What Is the Dark Web? The Dark Web, sometimes called the deep web, contains only 6% of internet content, but that content can be powerful if used illegally. Imagine the Dark Web to be like an unlit, hidden alley. You can’t see the face of anyone when you peek inside; transactions are happening between people that aren’t being seen, and individuals are moving freely, anonymously, and without a trace. Nothing is tracked by search engines like Google or Bing, encryption hides identities, and to get into these secret areas, you need special software. Like that dark alley, this is where dishonest behavior can thrive. If your information and identity are being exchanged on the Dark Web,
Why is the Dark Web Dangerous? If you don’t want to be seen, then it’s likely that you don’t want to be caught. Cybercriminals buy and sell physical items like illegal drugs and guns, as well as electronic material like identities, passwords, hacking tools, and credit card numbers. The problem is not only IF your credentials have been compromised, but WHAT you do next to protect yourself. Password reuse and lack of awareness of sophisticated phishing scams, like Business Email Compromise scams, means cybercriminals can use your own data against you.
What Is a Dark Web Scan By taking a dive into the depths of the Dark Web, we are able to perform a scan that searches for the presence of your organization’s email domain. Cybercriminals on the Dark Web work hard to keep law enforcement and good-guy hackers from uncovering compromised data. So, while we do have human-verified data and a team hard at work cracking passwords, there may be more information on the Dark Web than what is being presented here today in this report. The Dark Web is large and complex, and there are locations that have yet to be penetrated and indexed. Therefore, it is imperative that you adopt a proactive approach of educating your users on possible phishing emails and other tactics that can result from breached dark web data. This isn’t a problem that is contained within borders –it’s growing every single day, which is why you need to conduct ongoing monitoring of the Dark Web.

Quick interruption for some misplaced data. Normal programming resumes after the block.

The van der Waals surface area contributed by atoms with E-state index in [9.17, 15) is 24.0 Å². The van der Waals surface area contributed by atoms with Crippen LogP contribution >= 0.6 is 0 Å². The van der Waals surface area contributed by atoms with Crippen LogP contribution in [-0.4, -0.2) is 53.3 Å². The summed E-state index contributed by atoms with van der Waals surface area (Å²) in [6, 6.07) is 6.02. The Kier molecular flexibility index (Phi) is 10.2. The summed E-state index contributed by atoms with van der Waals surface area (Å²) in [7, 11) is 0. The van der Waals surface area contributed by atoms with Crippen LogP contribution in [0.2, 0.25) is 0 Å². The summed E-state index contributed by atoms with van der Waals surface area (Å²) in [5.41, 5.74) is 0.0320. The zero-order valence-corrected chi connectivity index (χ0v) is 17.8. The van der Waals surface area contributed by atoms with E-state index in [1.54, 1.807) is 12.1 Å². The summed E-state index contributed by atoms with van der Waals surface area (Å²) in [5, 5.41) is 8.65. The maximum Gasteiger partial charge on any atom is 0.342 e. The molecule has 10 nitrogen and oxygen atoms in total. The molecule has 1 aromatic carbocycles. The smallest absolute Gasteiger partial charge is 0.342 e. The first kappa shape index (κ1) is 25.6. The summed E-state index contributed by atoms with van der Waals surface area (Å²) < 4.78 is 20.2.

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What Should I Do to Protect Myself and My Organization?
If your data was compromised -even one account, your credentials need to be attended to right away. The first thing you should do is change your passwords for any and all accounts you may have used that same password for. Passwords should be complex and a combination of at least 8-10 letters and characters. You should consider making your strong password a passphrase, which is a sequence of words meshed together. On an ongoing basis, you should always:
Use two-factor authentication
Two-factor authentication (2FA) is an extremely beneficial added security layer that requires users to provide extra proof that they are who they say they are when trying to log into their accounts.
Monitor your Dark Web status
New data breaches are discovered every hour of every day. A once and done Dark Web scan will not be enough to protect your Dark Web status ongoing. Continuous monitor equals constant protection.
Provide ongoing training & education
Cybersecurity threats are constantly changing and evolving. Ongoing training is necessary for your employees to stay up-to-date on current threats and best security practices.
Phish your employees regularly
In addition to training your employees on phishing, it is important that you put them to the test. Sending simulating phishing emails will help ensure employees know how to spot phishing attempts when they hit their inboxes.
Contact us today to learn how you can bundle in complete end-user security into your service. Dark Web Monitoring, Weekly Training, Ongoing Phishing, & more. Together we can strengthen the most targeted part of your network, your employees, into your most vigilant defense.